to a tablet ... no, to several tablets) you probably needn't worry
much. You will also have wired gigabit access for when speed is
critical, after all.

The house has a solid concrete build and I think I'll need 2 access
points. I'd like to have the antennas well hidden though, or ceiling
antennas like the Zyxel ZyAIR EXT-104.


If the internal walls are all concrete and steel you may need an AP in
each room (in which case the antennae can be tiny), otherwise you may
only need one altogether. Have you actually tried any WiFi kit in the
building?

Cheers,
Daniel.




  #4  
Old January 10th 11, 01:51 PM posted to uk.comp.home-networking
Daniel James
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Posts: 42
Default extending the LAN with WLAN

In article , I wrote:
Access points in the "n" range with a gigabit
LAN port are still quite expensive.


You surely don't need a gigabit connection between your wired LAN and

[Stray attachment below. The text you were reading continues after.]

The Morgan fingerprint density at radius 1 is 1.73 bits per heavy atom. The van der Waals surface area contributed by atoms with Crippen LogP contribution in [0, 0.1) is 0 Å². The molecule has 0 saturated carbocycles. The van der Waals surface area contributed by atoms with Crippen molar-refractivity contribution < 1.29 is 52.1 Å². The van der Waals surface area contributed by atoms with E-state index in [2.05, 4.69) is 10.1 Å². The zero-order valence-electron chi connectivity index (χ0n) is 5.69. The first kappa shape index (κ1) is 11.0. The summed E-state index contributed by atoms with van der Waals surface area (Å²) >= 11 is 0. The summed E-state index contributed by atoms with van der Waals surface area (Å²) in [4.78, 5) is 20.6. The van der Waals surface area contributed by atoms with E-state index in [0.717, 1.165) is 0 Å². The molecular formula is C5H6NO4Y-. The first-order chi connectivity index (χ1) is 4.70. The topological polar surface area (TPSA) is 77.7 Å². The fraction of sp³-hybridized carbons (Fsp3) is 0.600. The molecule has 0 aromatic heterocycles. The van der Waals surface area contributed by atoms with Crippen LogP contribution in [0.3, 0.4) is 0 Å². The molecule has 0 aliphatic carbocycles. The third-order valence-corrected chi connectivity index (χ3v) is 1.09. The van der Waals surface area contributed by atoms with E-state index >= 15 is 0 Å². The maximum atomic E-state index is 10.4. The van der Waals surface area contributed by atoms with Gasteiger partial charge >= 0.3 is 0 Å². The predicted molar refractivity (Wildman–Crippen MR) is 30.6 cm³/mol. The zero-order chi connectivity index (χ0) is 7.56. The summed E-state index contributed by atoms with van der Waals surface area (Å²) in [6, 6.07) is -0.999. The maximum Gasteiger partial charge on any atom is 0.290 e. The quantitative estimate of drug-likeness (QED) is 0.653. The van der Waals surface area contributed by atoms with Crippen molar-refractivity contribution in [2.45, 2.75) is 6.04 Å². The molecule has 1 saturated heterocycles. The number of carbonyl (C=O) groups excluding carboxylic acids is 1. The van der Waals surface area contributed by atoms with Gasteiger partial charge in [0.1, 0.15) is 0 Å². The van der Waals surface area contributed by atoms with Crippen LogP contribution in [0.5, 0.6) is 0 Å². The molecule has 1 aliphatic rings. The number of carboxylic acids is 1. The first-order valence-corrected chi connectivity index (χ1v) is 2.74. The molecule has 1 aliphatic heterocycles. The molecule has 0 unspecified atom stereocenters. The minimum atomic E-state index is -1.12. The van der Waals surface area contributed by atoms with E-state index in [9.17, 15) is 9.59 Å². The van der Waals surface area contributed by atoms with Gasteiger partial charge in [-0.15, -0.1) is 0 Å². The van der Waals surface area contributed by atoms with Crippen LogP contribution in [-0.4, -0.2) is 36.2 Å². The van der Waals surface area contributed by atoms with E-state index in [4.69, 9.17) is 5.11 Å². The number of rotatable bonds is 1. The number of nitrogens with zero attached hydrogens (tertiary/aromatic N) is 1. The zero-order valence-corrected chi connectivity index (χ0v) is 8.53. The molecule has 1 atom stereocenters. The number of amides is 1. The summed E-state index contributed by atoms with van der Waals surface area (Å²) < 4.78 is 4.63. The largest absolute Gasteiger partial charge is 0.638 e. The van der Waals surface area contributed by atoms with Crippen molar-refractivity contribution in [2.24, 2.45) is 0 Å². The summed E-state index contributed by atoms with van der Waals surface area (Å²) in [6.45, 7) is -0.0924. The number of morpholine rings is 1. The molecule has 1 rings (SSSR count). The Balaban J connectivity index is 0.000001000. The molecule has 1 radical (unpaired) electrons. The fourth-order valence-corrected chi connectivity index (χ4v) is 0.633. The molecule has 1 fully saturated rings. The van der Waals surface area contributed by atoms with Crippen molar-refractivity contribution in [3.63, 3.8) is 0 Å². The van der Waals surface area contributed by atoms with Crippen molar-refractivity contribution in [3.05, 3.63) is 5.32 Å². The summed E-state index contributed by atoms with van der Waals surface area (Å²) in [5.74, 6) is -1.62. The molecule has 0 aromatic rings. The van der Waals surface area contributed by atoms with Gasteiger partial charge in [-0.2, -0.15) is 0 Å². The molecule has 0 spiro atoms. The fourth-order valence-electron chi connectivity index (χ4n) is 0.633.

your access point? The rate-limiting connection will be the wireless
one, and the wired one only needs to be as fast.


Sorry ... you're talking about 802.11n and I was thinking about 802.11g.

I still wonder what devices/applications you might want to connect
wirelessly that would tax a wireless-n -- or wired 100mb/s --
connection.

However, GB kit like the Netgear WNAP 210 is available at a bit under a
hundred quid (plus VAT) ... is that too expensive?

Cheers,
Daniel.


  #5  
Old January 10th 11, 08:54 PM posted to uk.comp.home-networking
Lorenzo Sandini
external usenet poster
 
Posts: 4
Default extending the LAN with WLAN

10.1.2011 14:51, Daniel James kirjoitti:
In , I wrote:
Access points in the "n" range with a gigabit
LAN port are still quite expensive.


You surely don't need a gigabit connection between your wired LAN and
your access point? The rate-limiting connection will be the wireless
one, and the wired one only needs to be as fast.


Sorry ... you're talking about 802.11n and I was thinking about 802.11g.

I still wonder what devices/applications you might want to connect
wirelessly that would tax a wireless-n -- or wired 100mb/s --
connection.

However, GB kit like the Netgear WNAP 210 is available at a bit under a
hundred quid (plus VAT) ... is that too expensive?

Cheers,
Daniel.